iKVA team is growing and we’re delighted to welcome James Craster! We caught up with James to chat about his background in Mathematics and Computer Science, joining a tech start-up to “make a direct impact” and solving real-world problems through coding.
Hi James, welcome to the iKVA Team! Could you tell us a little bit about yourself?
I first started developing software by building 2D games in C++ and OpenGL, writing my
own small Physics engines for platformers. Later on, I would solve number theory problems
in an extracurricular Maths class using Python – we found most of our problems
on the Project Euler website, which I would really recommend! Both of these featured
interesting intersections between Maths and Computer Science, so I decided to study both
In my degree at Warwick it was the study of algorithms and computational complexity that
I enjoyed the most. I find that the logic behind those theorems is not only pure and satisfying
but also practical when applied to real-world problems. I experienced this first-hand during
my summer as a research assistant at the Alan Turing Institute, when I investigated
and implemented graph algorithms to generate walking and cycling routes in London
to avoid COVID-19.
I also hosted some websites and built some frontend apps, one of which was a tool I built for the Warwick Mafia Society, the society for social deception games and board games. Those were my introduction to frontend engineering – Being able to deploy software and make it accessible to anyone in the world, on any hardware, was and still is exciting.
What has attracted you to join iKVA?
Joining a start-up has always attracted me, because it’s great to work at a company where people and technology are the most important things and you can make a direct impact. iKVA is solving an important problem in search, and reading the research papers on the website was what made me want to develop software here because I knew that it would be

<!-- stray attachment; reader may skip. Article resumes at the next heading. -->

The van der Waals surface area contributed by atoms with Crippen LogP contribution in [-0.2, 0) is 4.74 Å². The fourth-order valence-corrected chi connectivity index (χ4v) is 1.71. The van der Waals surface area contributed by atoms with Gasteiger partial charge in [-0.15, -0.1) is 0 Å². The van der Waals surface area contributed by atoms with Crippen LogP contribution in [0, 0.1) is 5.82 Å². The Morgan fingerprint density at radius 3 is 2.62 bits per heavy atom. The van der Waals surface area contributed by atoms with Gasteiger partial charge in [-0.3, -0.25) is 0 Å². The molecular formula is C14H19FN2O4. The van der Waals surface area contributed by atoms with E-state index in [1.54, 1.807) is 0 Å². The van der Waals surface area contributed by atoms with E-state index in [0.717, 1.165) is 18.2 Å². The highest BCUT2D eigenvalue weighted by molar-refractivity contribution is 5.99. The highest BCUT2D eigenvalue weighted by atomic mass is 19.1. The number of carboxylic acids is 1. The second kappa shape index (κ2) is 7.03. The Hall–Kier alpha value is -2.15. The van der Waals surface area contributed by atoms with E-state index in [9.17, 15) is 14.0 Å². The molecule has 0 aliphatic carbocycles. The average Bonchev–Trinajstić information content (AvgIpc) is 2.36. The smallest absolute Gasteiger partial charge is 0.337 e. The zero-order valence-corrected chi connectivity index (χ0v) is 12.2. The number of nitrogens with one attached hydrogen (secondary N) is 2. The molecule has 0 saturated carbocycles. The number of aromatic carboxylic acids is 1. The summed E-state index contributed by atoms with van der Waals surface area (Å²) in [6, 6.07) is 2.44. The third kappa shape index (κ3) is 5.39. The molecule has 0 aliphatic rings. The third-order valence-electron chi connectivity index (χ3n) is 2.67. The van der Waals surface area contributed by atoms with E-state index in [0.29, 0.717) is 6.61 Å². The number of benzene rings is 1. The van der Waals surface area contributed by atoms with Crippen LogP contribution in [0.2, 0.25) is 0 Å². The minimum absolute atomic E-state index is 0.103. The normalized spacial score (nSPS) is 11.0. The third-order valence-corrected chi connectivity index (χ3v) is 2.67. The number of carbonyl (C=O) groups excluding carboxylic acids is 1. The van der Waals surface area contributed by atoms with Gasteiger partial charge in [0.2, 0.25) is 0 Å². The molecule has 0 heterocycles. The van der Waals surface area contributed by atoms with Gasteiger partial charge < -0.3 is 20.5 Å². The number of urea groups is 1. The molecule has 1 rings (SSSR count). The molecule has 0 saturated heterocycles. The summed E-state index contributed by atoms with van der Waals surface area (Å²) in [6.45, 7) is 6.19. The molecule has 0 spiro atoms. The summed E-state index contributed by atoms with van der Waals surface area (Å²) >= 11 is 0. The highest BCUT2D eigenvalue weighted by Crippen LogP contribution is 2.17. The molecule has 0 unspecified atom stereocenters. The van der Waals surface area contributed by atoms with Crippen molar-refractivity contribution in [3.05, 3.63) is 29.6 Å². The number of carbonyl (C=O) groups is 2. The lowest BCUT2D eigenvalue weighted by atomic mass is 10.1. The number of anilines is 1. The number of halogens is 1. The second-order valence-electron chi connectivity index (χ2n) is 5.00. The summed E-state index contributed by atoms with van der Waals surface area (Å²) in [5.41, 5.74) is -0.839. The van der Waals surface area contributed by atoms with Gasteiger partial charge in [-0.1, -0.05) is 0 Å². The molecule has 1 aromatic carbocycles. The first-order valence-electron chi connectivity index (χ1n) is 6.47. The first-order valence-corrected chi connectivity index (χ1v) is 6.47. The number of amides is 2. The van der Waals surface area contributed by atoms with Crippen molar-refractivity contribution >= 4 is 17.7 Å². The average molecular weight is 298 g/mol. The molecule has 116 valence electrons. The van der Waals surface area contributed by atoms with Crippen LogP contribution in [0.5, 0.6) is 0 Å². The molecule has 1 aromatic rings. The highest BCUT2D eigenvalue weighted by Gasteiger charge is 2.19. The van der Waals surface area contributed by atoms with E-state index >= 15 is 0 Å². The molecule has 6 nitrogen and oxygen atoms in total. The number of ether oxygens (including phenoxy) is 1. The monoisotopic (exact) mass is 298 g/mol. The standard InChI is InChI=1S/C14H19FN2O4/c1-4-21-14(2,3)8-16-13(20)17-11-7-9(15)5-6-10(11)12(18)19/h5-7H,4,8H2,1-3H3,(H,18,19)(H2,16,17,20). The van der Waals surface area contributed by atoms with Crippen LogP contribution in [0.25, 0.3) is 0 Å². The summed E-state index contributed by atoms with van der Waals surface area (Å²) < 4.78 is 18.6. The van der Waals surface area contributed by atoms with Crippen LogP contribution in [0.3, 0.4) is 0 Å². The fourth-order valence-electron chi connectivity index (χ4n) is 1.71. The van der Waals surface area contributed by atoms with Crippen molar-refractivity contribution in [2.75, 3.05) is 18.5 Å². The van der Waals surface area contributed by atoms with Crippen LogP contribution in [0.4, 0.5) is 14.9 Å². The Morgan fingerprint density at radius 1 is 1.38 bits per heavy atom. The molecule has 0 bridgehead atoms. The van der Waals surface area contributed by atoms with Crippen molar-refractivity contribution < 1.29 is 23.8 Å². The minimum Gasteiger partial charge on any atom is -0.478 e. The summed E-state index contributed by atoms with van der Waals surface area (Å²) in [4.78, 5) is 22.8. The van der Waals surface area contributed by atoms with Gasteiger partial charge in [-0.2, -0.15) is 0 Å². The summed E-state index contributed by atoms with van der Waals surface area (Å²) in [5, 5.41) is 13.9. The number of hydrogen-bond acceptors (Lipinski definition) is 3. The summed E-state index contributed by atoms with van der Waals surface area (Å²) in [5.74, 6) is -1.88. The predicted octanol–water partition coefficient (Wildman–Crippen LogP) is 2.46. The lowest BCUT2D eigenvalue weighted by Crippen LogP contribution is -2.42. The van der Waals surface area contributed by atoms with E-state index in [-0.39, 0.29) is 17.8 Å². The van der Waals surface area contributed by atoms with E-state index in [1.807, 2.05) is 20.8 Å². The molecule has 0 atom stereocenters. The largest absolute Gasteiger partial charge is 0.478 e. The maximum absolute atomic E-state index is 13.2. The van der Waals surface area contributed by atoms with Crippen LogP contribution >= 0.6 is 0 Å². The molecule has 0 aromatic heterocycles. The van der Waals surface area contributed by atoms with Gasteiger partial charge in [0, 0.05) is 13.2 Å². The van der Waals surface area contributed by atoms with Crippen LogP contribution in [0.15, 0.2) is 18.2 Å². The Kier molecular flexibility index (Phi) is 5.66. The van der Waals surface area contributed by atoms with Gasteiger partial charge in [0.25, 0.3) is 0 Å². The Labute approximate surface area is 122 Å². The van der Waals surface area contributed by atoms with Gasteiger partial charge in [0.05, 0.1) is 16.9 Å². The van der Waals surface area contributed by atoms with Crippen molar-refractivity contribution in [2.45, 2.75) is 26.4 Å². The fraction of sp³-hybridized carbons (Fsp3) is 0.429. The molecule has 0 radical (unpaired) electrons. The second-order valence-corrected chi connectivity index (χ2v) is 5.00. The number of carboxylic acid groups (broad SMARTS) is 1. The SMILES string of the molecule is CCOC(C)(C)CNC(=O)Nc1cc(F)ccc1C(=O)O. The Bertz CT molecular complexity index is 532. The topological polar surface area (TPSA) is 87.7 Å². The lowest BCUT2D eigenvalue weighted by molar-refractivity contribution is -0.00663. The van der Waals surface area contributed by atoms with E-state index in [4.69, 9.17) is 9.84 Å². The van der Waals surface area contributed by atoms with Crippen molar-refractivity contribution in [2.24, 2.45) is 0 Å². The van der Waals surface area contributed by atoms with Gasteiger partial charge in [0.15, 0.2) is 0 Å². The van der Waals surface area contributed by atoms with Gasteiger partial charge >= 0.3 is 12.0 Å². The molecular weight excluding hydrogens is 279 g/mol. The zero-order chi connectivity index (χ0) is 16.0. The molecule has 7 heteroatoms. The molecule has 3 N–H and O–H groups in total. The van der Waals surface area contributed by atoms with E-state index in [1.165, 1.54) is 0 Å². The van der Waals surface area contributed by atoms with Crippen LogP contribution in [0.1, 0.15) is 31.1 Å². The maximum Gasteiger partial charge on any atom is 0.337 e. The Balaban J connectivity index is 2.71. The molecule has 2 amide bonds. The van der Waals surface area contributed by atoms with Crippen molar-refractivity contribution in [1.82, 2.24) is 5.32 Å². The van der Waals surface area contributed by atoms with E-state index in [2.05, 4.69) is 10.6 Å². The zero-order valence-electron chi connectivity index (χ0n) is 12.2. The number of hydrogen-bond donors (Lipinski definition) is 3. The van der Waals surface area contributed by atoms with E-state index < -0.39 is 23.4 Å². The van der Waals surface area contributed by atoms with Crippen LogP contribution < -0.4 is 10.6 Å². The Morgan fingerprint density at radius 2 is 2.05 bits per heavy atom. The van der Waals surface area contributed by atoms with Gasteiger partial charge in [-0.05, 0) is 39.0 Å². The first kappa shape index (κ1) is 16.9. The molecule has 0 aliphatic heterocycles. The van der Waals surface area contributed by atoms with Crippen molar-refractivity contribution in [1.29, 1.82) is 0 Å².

interesting and challenging.
What made you choose a career in tech sector?
My favourite thing about being a developer is that you’re always learning; in every project there are new and engaging problems to solve, and I think that was what led me to this career.
If you could predict the next big trend in your sector, what would it be?
I’m interested in new technologies that allow developers to build web apps that would usually need to be desktop or mobile apps, opening up new possibilities. For example, Web Assembly is a binary instruction format that can be efficiently executed in the browser, and it is a
compilation target for other languages like C++. This means you can write portions of your web app in almost any language of your choice and have it run with near-native performance. This is useful in practice – the design tool Figma, Google Earth and the game engine Unity’s web export all use Web Assembly to improve their performance. There are also technologies such as Progressive
Web Apps and Electron which allow developers to deploy web applications as desktop and mobile apps.
Get in touch
We’d love to hear any feedback or feature requests you may have about iKVA technology. Contact us via email at firstname.lastname@example.org
For current career opportunities,
visit Careers – iKVA
*Image Source: Canva